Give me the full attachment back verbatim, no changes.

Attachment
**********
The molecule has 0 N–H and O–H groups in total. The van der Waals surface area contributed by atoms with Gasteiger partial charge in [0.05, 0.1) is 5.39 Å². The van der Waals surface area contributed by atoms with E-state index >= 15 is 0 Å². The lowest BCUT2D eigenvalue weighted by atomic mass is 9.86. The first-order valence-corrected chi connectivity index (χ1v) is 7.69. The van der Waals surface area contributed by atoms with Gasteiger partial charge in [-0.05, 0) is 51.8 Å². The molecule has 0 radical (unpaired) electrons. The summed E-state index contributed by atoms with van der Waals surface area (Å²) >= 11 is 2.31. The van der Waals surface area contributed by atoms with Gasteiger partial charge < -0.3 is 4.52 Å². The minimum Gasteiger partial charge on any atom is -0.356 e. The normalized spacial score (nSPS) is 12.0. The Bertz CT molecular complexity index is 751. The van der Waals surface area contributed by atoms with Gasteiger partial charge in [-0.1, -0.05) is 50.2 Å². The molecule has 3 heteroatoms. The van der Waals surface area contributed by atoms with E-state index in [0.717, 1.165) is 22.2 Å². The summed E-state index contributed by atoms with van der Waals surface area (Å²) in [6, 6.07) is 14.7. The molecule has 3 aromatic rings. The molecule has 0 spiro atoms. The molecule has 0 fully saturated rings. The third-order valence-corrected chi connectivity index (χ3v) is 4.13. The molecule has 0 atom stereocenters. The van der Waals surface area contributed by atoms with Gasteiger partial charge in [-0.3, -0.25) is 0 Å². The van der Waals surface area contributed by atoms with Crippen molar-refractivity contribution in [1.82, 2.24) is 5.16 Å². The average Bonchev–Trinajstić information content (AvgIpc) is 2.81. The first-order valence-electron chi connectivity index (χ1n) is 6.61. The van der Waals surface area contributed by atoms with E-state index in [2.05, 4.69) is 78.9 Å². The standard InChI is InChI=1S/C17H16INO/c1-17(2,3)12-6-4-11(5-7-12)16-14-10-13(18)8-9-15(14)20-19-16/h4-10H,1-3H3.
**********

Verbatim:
The molecule has 0 N–H and O–H groups in total. The van der Waals surface area contributed by atoms with Gasteiger partial charge in [0.05, 0.1) is 5.39 Å². The van der Waals surface area contributed by atoms with E-state index >= 15 is 0 Å². The lowest BCUT2D eigenvalue weighted by atomic mass is 9.86. The first-order valence-corrected chi connectivity index (χ1v) is 7.69. The van der Waals surface area contributed by atoms with Gasteiger partial charge in [-0.05, 0) is 51.8 Å². The molecule has 0 radical (unpaired) electrons. The summed E-state index contributed by atoms with van der Waals surface area (Å²) >= 11 is 2.31. The van der Waals surface area contributed by atoms with Gasteiger partial charge < -0.3 is 4.52 Å². The minimum Gasteiger partial charge on any atom is -0.356 e. The normalized spacial score (nSPS) is 12.0. The Bertz CT molecular complexity index is 751. The van der Waals surface area contributed by atoms with Gasteiger partial charge in [-0.1, -0.05) is 50.2 Å². The molecule has 3 heteroatoms. The van der Waals surface area contributed by atoms with E-state index in [0.717, 1.165) is 22.2 Å². The summed E-state index contributed by atoms with van der Waals surface area (Å²) in [6, 6.07) is 14.7. The molecule has 3 aromatic rings. The molecule has 0 spiro atoms. The molecule has 0 fully saturated rings. The third-order valence-corrected chi connectivity index (χ3v) is 4.13. The molecule has 0 atom stereocenters. The van der Waals surface area contributed by atoms with Gasteiger partial charge in [-0.3, -0.25) is 0 Å². The van der Waals surface area contributed by atoms with Crippen molar-refractivity contribution in [1.82, 2.24) is 5.16 Å². The average Bonchev–Trinajstić information content (AvgIpc) is 2.81. The first-order valence-electron chi connectivity index (χ1n) is 6.61. The van der Waals surface area contributed by atoms with E-state index in [2.05, 4.69) is 78.9 Å². The standard InChI is InChI=1S/C17H16INO/c1-17(2,3)12-6-4-11(5-7-12)16-14-10-13(18)8-9-15(14)20-19-16/h4-10H,1-3H3.